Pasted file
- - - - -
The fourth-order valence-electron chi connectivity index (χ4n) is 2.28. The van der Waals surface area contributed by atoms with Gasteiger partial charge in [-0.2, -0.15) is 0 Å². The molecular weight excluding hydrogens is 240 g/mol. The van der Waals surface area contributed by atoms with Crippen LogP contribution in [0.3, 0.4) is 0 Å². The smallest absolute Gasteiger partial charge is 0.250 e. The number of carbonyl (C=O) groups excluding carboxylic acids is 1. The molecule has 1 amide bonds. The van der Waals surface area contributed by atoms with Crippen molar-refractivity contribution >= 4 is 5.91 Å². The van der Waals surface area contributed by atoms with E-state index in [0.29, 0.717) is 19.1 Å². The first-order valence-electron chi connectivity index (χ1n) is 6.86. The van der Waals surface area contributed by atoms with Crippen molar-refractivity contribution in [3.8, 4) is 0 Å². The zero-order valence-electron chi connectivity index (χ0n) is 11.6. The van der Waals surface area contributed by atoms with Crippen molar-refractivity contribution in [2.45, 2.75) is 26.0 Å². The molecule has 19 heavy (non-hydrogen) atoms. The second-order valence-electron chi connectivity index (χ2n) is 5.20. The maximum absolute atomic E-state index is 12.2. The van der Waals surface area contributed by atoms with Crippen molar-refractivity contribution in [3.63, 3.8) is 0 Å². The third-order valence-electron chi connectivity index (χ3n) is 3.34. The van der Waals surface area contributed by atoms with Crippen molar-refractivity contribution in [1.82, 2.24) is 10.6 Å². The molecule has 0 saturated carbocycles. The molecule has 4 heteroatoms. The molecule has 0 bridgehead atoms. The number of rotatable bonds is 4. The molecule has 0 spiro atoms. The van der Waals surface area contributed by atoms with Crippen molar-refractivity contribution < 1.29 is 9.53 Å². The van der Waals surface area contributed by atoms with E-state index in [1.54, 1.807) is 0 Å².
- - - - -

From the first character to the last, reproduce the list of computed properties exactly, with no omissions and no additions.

The fourth-order valence-electron chi connectivity index (χ4n) is 2.28. The van der Waals surface area contributed by atoms with Gasteiger partial charge in [-0.2, -0.15) is 0 Å². The molecular weight excluding hydrogens is 240 g/mol. The van der Waals surface area contributed by atoms with Crippen LogP contribution in [0.3, 0.4) is 0 Å². The smallest absolute Gasteiger partial charge is 0.250 e. The number of carbonyl (C=O) groups excluding carboxylic acids is 1. The molecule has 1 amide bonds. The van der Waals surface area contributed by atoms with Crippen molar-refractivity contribution >= 4 is 5.91 Å². The van der Waals surface area contributed by atoms with E-state index in [0.29, 0.717) is 19.1 Å². The first-order valence-electron chi connectivity index (χ1n) is 6.86. The van der Waals surface area contributed by atoms with Crippen molar-refractivity contribution in [3.8, 4) is 0 Å². The zero-order valence-electron chi connectivity index (χ0n) is 11.6. The van der Waals surface area contributed by atoms with Crippen molar-refractivity contribution in [2.45, 2.75) is 26.0 Å². The molecule has 19 heavy (non-hydrogen) atoms. The second-order valence-electron chi connectivity index (χ2n) is 5.20. The maximum absolute atomic E-state index is 12.2. The van der Waals surface area contributed by atoms with Crippen molar-refractivity contribution in [3.63, 3.8) is 0 Å². The third-order valence-electron chi connectivity index (χ3n) is 3.34. The van der Waals surface area contributed by atoms with Crippen molar-refractivity contribution in [1.82, 2.24) is 10.6 Å². The molecule has 0 saturated carbocycles. The molecule has 4 heteroatoms. The molecule has 0 bridgehead atoms. The number of rotatable bonds is 4. The molecule has 0 spiro atoms. The van der Waals surface area contributed by atoms with Crippen molar-refractivity contribution < 1.29 is 9.53 Å². The van der Waals surface area contributed by atoms with E-state index in [1.54, 1.807) is 0 Å².